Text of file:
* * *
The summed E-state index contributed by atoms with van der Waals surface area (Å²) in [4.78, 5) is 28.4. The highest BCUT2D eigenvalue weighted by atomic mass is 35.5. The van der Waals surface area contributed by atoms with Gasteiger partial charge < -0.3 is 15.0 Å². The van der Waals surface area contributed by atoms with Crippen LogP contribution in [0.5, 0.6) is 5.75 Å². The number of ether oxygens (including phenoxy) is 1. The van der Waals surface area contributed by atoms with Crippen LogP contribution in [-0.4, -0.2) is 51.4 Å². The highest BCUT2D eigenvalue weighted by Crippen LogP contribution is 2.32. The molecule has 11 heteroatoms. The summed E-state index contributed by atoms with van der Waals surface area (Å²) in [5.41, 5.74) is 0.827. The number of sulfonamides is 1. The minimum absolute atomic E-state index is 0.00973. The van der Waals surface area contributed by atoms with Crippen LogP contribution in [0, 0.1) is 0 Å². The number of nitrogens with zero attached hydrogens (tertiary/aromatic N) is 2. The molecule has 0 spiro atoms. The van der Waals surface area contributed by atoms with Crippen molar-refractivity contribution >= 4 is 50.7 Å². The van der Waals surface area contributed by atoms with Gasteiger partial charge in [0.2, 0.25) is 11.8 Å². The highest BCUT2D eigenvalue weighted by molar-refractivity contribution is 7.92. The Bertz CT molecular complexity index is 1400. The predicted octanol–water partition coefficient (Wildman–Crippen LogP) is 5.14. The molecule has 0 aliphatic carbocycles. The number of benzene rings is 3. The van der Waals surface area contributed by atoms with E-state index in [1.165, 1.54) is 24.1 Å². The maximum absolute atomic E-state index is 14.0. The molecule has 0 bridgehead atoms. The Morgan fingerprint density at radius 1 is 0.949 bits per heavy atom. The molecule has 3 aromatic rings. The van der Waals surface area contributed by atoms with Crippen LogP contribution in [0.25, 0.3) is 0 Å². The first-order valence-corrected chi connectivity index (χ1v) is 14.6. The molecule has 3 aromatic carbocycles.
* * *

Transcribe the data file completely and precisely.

The summed E-state index contributed by atoms with van der Waals surface area (Å²) in [4.78, 5) is 28.4. The highest BCUT2D eigenvalue weighted by atomic mass is 35.5. The van der Waals surface area contributed by atoms with Gasteiger partial charge < -0.3 is 15.0 Å². The van der Waals surface area contributed by atoms with Crippen LogP contribution in [0.5, 0.6) is 5.75 Å². The number of ether oxygens (including phenoxy) is 1. The van der Waals surface area contributed by atoms with Crippen LogP contribution in [-0.4, -0.2) is 51.4 Å². The highest BCUT2D eigenvalue weighted by Crippen LogP contribution is 2.32. The molecule has 11 heteroatoms. The summed E-state index contributed by atoms with van der Waals surface area (Å²) in [5.41, 5.74) is 0.827. The number of sulfonamides is 1. The minimum absolute atomic E-state index is 0.00973. The van der Waals surface area contributed by atoms with Crippen LogP contribution in [0, 0.1) is 0 Å². The number of nitrogens with zero attached hydrogens (tertiary/aromatic N) is 2. The molecule has 0 spiro atoms. The van der Waals surface area contributed by atoms with Crippen molar-refractivity contribution >= 4 is 50.7 Å². The van der Waals surface area contributed by atoms with Gasteiger partial charge in [0.2, 0.25) is 11.8 Å². The highest BCUT2D eigenvalue weighted by molar-refractivity contribution is 7.92. The Bertz CT molecular complexity index is 1400. The predicted octanol–water partition coefficient (Wildman–Crippen LogP) is 5.14. The molecule has 0 aliphatic carbocycles. The number of benzene rings is 3. The van der Waals surface area contributed by atoms with E-state index in [1.165, 1.54) is 24.1 Å². The maximum absolute atomic E-state index is 14.0. The molecule has 0 bridgehead atoms. The Morgan fingerprint density at radius 1 is 0.949 bits per heavy atom. The molecule has 3 aromatic rings. The van der Waals surface area contributed by atoms with Crippen LogP contribution in [0.25, 0.3) is 0 Å². The first-order valence-corrected chi connectivity index (χ1v) is 14.6. The molecule has 3 aromatic carbocycles.